Jaipur Diaries: Chapter 4

Coffee House-e adda!

Having spent most of my life in Kolkata, Coffee House has always held a special interest. But somehow I have never had the chance to visit the iconic cafeteria.

College Street
College Street

It was not until I chanced upon an article about the Indian Coffee House chain, that I realised how ‘epic’ the Kolkata outlet was. Along with the iconic Kolkata outlet, the write-up is a rather visceral insight into all other Coffee Houses across the length and breadth of the country. What the Mint article misses out on, however, is its presence in Jaipur!

Connaught Place
Connaught Place

It’s kind of odd given the city’s popularity as a tourist spot. All the Coffee Houses seem to be a favorite haunt of both domestic and foreign tourists; well at least the discerning ones. Even Wiki doesn’t mention this rather popular joint located in MI Road. Maybe Jaipur – or Rajasthan for that matter – is not the atypical place you associate the Coffee House(s) with: smoke filled interiors with shaggy, bearded men and severe looking women – the poets, writers, thinkers, artists, academicians, and now the activists –  deep in intellectual discourses and conversations. Apparently, the waiters at College Street used to partake in these conversations, at one point of time. I hear they are extremely snappy these days though.

'Atypical' Coffee House Crowd
‘Atypical’ Coffee House Crowd

There certainly isn’t anything overtly intellectual about the Jaipur outlet. You step inside a cobbled alleyway through a large wooden gate which was once a deep shade of green with fine carvings on it. The most conspicuous bearings of this massive gate – today – are rusty old iron frames. The grimy walls on either side of the alleyway almost sag beneath the weight of precariously hanging fat electrical wires jutting out of ancient switchboards and boxes.


The cafe is housed on the ground floor of a decrepit two storey building standing unapologetically on an open courtyard. Exposed metal plumbing – on the first floor – shines against the sun hurting the eye. It’s not a particularly welcoming sight to begin with but it grows on to you.


It’s a different world once you enter. Bright green walls, a main seating area with private cabins and a photo of Chacha Nehru smiling down at you from high up above. Formica topped tables with low chairs and a bustling crowd occupying almost all of them.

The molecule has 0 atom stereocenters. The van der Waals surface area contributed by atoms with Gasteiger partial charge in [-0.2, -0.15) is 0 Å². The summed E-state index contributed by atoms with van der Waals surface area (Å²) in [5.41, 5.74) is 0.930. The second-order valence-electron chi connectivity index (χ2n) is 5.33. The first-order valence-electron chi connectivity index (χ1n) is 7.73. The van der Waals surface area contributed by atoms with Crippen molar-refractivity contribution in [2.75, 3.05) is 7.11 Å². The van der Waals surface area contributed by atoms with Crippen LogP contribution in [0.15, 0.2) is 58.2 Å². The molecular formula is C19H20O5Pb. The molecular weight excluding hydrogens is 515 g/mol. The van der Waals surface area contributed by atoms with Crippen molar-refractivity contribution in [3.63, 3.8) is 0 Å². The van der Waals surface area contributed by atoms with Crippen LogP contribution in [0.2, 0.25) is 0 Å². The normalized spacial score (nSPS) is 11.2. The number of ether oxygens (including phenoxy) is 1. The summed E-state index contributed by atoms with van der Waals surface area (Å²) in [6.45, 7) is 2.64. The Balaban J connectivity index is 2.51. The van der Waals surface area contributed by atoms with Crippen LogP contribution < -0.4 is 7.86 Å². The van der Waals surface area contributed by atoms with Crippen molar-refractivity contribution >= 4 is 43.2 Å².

Benevolent ChachaNehru
Benevolent Chacha Nehru

You see all kinds here. The ultra chic to the regular college crowd; couples looking for a cheap but decent bite; moustachioed old gents huddling in a secluded corner with their chais languidly conversing in ‘theth Marwari’; the wide-eyed white man taking in the old architecture and ambience and giggling young girls gleefully taking him in! There’s also the loud self-proclaimed pack leader in a group of seemingly aimless middle-aged men and even the quintessential intellectuals discussing ‘cocky writers’ and ‘good cinema’.        

Pack Leader and the Gang (Background)

Unlike international chains – which are quite the norm these days – the menu at the Coffee Houses vary considerably across states and even cities/districts in the same state. Even the prices vary but not enough to cross the boundaries of what can easily be called pocket-friendly. The Jaipur menu is rather interesting. We ordered a plate of mutton cutlets (2 pieces per plate), 2 mutton dosa and 2 keema omelettes, rounding all of that off with filter coffee. All of them tasted rather decent and cost a little more than 350 bucks.

Filter Coffee
Filter Coffee

The smiling head waiter in his spotless white uniform with the turban and green belt served well and even obliged us with this photograph.

Gracious Host!
Gracious Host!

College Street never happened, but finding coffee house in a quaint little alleyway of Jaipur was indeed an experience worth cherishing. We might just go back!

Photos: Google and as usual Self. 🙂


2 thoughts on “Jaipur Diaries: Chapter 4

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